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43 minutes ago, wowgetoffyourcellphone said:

I could see a game setup option where the host can choose a time period, which would then cap which civs can be chosen by the players. So, this way the old "Part 1" and "Part 2" idea could still be represented. Host could choose Early (Part 1: Republican Rome, Carthage, Athens, Achaemenids, etc.), Late (Part 2: Imperial Rome, Sassanids, etc.), or Any period (some civs can span both periods). Maybe then later WFG or mods can add other periods, like the Middle Ages and Bronze Age. But for now, we'd have Early, Late, and Any.

I also think this will actually end up being A LOT more work than simply having a more comprehensive part 1... I honestly think deferring stuff to a mythical part 2 undermines the true potential for part 1.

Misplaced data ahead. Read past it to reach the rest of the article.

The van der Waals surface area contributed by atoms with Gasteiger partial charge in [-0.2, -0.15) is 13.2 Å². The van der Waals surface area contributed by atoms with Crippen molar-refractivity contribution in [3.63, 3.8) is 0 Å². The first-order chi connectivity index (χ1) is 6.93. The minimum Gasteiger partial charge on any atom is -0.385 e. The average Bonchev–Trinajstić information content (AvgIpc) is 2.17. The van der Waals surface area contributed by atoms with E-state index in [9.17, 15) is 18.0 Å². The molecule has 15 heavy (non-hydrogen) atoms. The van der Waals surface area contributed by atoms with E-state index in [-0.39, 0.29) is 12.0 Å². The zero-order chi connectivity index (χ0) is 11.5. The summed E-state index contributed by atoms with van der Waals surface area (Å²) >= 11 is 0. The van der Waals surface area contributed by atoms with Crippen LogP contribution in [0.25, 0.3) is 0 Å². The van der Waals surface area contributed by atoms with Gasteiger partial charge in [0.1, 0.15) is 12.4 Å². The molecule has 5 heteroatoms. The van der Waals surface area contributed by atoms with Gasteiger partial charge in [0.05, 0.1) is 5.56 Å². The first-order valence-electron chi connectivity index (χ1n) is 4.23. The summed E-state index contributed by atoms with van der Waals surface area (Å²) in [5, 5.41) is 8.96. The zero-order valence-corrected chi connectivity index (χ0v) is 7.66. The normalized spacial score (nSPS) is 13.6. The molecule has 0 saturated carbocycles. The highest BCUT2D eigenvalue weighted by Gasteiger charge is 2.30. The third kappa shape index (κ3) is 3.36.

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3 minutes ago, Sundiata said:

I also think this will actually end up being A LOT more work than simply having a more comprehensive part 1... I honestly think deferring stuff to a mythical part 2 undermines the true potential for part 1. 

?

I'm saying scrap the Part 2 thing and just have the option of time periods (or no time period) for game setup. The only "work" this makes is adding one line to the civ.json files and a selection option in the game setup code. With this, the game host can prevent a Republican Rome vs. Imperial Rome or Sassanids vs. Achaemenids situation if they want to (or they can just allow players to choose regardless of time period too).